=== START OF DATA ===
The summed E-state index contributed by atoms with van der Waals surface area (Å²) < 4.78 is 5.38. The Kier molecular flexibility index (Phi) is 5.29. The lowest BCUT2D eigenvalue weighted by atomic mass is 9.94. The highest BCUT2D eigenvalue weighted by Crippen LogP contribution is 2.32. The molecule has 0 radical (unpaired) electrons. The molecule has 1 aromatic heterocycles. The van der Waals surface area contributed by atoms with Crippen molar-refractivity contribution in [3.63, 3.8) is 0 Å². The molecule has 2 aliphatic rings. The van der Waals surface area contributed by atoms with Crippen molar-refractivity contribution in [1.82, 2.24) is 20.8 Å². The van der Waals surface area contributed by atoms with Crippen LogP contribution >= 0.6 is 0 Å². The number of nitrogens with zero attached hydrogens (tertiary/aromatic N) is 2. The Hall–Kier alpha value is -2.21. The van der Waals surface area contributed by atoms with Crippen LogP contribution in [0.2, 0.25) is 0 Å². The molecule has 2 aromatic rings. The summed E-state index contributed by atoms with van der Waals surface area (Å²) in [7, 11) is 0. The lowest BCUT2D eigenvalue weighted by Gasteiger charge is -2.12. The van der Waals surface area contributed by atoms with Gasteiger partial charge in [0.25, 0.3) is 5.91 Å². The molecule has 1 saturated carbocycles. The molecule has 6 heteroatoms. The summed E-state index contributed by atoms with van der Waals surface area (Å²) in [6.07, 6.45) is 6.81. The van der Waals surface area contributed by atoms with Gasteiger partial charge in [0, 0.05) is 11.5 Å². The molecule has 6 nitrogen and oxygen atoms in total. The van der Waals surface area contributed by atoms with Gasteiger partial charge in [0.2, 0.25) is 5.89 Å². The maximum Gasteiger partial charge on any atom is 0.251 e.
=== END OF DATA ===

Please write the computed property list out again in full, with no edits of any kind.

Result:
The summed E-state index contributed by atoms with van der Waals surface area (Å²) < 4.78 is 5.38. The Kier molecular flexibility index (Phi) is 5.29. The lowest BCUT2D eigenvalue weighted by atomic mass is 9.94. The highest BCUT2D eigenvalue weighted by Crippen LogP contribution is 2.32. The molecule has 0 radical (unpaired) electrons. The molecule has 1 aromatic heterocycles. The van der Waals surface area contributed by atoms with Crippen molar-refractivity contribution in [3.63, 3.8) is 0 Å². The molecule has 2 aliphatic rings. The van der Waals surface area contributed by atoms with Crippen molar-refractivity contribution in [1.82, 2.24) is 20.8 Å². The van der Waals surface area contributed by atoms with Crippen LogP contribution >= 0.6 is 0 Å². The number of nitrogens with zero attached hydrogens (tertiary/aromatic N) is 2. The Hall–Kier alpha value is -2.21. The van der Waals surface area contributed by atoms with Crippen LogP contribution in [0.2, 0.25) is 0 Å². The molecule has 2 aromatic rings. The summed E-state index contributed by atoms with van der Waals surface area (Å²) in [7, 11) is 0. The lowest BCUT2D eigenvalue weighted by Gasteiger charge is -2.12. The van der Waals surface area contributed by atoms with Gasteiger partial charge in [0.25, 0.3) is 5.91 Å². The molecule has 1 saturated carbocycles. The molecule has 6 heteroatoms. The summed E-state index contributed by atoms with van der Waals surface area (Å²) in [6.07, 6.45) is 6.81. The van der Waals surface area contributed by atoms with Gasteiger partial charge in [0, 0.05) is 11.5 Å². The molecule has 6 nitrogen and oxygen atoms in total. The van der Waals surface area contributed by atoms with Gasteiger partial charge in [0.2, 0.25) is 5.89 Å². The maximum Gasteiger partial charge on any atom is 0.251 e.